7. April, 2017.
Tiwanaku was the ceremonial capital of an empire that thrived in the Andes Mts. around Lake Titicaca from 200-700 AD. Only administrators and leaders lived in the city and directed the daily running of the empire from this place. Probably governed in the now extinct and sacred Puquina language, whose descendants still live nearby in the mountains east of the lake, speaking Quechua today.
Only about 9% of the site has been archaeologically excavated. The most recent investigation ended in a dispute between local and foreign archaeologists. Exciting discovery had been made that called for two small robots to be sent through tunnels into what is believed to be the seven inner layers of the pyramid. One of the robots returned with gold in it’s arm but the other robot disappeared somewhere inside the pyramid.
After that the atmosphere within the group started to sour with local archaeologists criticising that foreign doctoral students were working in the investigation team instead of fully fledged archaeologists. In the end the foreigners were banned from entering the site. With them went the investigation grant. Since than no investigation has taken place in Tiwanaku. That is a sad development indeed since so much is unknown about the site.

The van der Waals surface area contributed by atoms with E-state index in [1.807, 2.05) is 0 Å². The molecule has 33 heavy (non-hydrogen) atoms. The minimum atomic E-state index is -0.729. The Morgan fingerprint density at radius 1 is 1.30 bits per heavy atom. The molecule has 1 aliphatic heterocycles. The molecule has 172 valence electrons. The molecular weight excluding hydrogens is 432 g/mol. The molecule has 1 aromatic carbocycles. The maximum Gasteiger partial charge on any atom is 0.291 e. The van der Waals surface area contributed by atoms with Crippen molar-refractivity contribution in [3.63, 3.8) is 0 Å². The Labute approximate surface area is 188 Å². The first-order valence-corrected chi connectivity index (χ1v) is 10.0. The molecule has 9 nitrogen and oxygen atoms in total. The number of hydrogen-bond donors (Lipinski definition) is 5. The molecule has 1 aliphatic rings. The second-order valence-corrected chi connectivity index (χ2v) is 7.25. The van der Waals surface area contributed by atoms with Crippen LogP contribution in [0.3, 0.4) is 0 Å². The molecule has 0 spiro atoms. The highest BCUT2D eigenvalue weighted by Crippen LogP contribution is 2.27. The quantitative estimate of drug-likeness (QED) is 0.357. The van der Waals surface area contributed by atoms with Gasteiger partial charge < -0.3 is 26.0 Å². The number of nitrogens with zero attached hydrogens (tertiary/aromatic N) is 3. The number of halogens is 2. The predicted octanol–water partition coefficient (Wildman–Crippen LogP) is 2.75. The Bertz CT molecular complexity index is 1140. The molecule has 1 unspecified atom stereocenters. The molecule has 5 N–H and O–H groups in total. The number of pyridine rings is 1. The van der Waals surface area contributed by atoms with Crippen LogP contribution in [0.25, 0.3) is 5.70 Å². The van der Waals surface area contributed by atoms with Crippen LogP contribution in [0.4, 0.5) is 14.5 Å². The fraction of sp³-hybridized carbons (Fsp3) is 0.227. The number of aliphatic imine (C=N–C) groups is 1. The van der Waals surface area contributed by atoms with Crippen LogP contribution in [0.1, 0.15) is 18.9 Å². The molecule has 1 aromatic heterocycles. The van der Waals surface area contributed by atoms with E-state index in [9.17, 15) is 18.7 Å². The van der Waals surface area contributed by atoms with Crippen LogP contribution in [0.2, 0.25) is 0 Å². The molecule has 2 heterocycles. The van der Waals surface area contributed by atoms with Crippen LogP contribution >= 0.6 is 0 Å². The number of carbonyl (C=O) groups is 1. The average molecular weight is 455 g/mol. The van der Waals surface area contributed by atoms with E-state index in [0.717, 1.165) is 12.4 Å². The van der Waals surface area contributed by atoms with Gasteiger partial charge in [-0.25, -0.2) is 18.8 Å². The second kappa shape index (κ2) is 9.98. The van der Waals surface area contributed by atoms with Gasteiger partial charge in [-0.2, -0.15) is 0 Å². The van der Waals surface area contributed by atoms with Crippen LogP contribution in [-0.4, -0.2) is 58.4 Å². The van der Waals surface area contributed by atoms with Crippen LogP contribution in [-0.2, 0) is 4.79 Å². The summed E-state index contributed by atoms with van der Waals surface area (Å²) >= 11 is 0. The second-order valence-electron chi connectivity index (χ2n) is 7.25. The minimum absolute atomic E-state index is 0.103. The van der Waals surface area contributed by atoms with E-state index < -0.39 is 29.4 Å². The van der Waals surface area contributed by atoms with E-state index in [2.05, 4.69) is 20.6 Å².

Monuments, structures and layout thus continue to defy explanation. The site is still a holy site for local Bolivians, especially so among the Aymara and Quechua peoples. Irreparable damage has however been done to the site since the first Spanish conquistadores laid their eyes on the place in the 15th century. By then it was a ghost site but untouched. It didn’t remain so very long. Spanish priests stole stones from the site, particularly from the pyramid, to build a church in the village that lies close to the site.
What has been discovered so far about the site is a dedication to the female and male powers and the balance of the cosmos. Man-woman, land-sky, day-night, the cosmic powers are kept in balance at the site. One of many strange things at the site is a statue depicting a man with a belt. On the belt are clear images of crabs that only exist today on small islands on the other side of the Pacific ocean. Did ancient Tiwanakuans sail in their reed boats across the Pacific and back with evidence to show to their rulers? Mysterious indeed!
The Norwegian explorer Thor Heyerdahl proved to the world that reed boats were deep sea worthy when he and his companions sailed all the way to Easter Island in such a vessel.